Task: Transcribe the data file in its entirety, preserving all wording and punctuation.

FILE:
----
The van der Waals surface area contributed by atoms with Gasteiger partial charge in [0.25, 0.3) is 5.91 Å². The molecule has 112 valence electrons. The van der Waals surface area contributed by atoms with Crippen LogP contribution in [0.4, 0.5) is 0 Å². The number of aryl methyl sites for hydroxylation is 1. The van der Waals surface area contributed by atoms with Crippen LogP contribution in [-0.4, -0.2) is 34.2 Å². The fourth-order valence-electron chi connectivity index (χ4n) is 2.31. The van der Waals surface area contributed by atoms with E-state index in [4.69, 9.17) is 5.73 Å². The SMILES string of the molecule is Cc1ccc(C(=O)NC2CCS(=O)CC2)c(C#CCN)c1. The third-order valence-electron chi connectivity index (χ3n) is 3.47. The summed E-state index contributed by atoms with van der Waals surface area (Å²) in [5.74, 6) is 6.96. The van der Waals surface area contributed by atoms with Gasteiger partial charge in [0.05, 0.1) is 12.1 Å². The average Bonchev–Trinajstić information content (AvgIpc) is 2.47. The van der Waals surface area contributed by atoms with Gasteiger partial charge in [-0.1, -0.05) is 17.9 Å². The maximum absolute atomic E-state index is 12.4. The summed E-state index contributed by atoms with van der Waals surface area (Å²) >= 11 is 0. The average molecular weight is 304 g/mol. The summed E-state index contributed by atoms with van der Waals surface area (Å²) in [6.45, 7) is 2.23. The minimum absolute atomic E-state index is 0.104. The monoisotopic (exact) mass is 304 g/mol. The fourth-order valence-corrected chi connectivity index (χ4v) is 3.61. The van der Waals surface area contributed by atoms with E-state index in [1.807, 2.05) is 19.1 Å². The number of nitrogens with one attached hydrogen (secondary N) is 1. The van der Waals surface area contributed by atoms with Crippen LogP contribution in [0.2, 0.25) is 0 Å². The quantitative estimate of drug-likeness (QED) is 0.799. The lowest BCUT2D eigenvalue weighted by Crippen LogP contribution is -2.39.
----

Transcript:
The van der Waals surface area contributed by atoms with Gasteiger partial charge in [0.25, 0.3) is 5.91 Å². The molecule has 112 valence electrons. The van der Waals surface area contributed by atoms with Crippen LogP contribution in [0.4, 0.5) is 0 Å². The number of aryl methyl sites for hydroxylation is 1. The van der Waals surface area contributed by atoms with Crippen LogP contribution in [-0.4, -0.2) is 34.2 Å². The fourth-order valence-electron chi connectivity index (χ4n) is 2.31. The van der Waals surface area contributed by atoms with E-state index in [4.69, 9.17) is 5.73 Å². The SMILES string of the molecule is Cc1ccc(C(=O)NC2CCS(=O)CC2)c(C#CCN)c1. The third-order valence-electron chi connectivity index (χ3n) is 3.47. The summed E-state index contributed by atoms with van der Waals surface area (Å²) in [5.74, 6) is 6.96. The van der Waals surface area contributed by atoms with Gasteiger partial charge in [0.05, 0.1) is 12.1 Å². The average Bonchev–Trinajstić information content (AvgIpc) is 2.47. The van der Waals surface area contributed by atoms with Gasteiger partial charge in [-0.1, -0.05) is 17.9 Å². The maximum absolute atomic E-state index is 12.4. The summed E-state index contributed by atoms with van der Waals surface area (Å²) >= 11 is 0. The average molecular weight is 304 g/mol. The summed E-state index contributed by atoms with van der Waals surface area (Å²) in [6.45, 7) is 2.23. The minimum absolute atomic E-state index is 0.104. The monoisotopic (exact) mass is 304 g/mol. The fourth-order valence-corrected chi connectivity index (χ4v) is 3.61. The van der Waals surface area contributed by atoms with E-state index in [1.807, 2.05) is 19.1 Å². The number of nitrogens with one attached hydrogen (secondary N) is 1. The van der Waals surface area contributed by atoms with Crippen LogP contribution in [0.2, 0.25) is 0 Å². The quantitative estimate of drug-likeness (QED) is 0.799. The lowest BCUT2D eigenvalue weighted by Crippen LogP contribution is -2.39.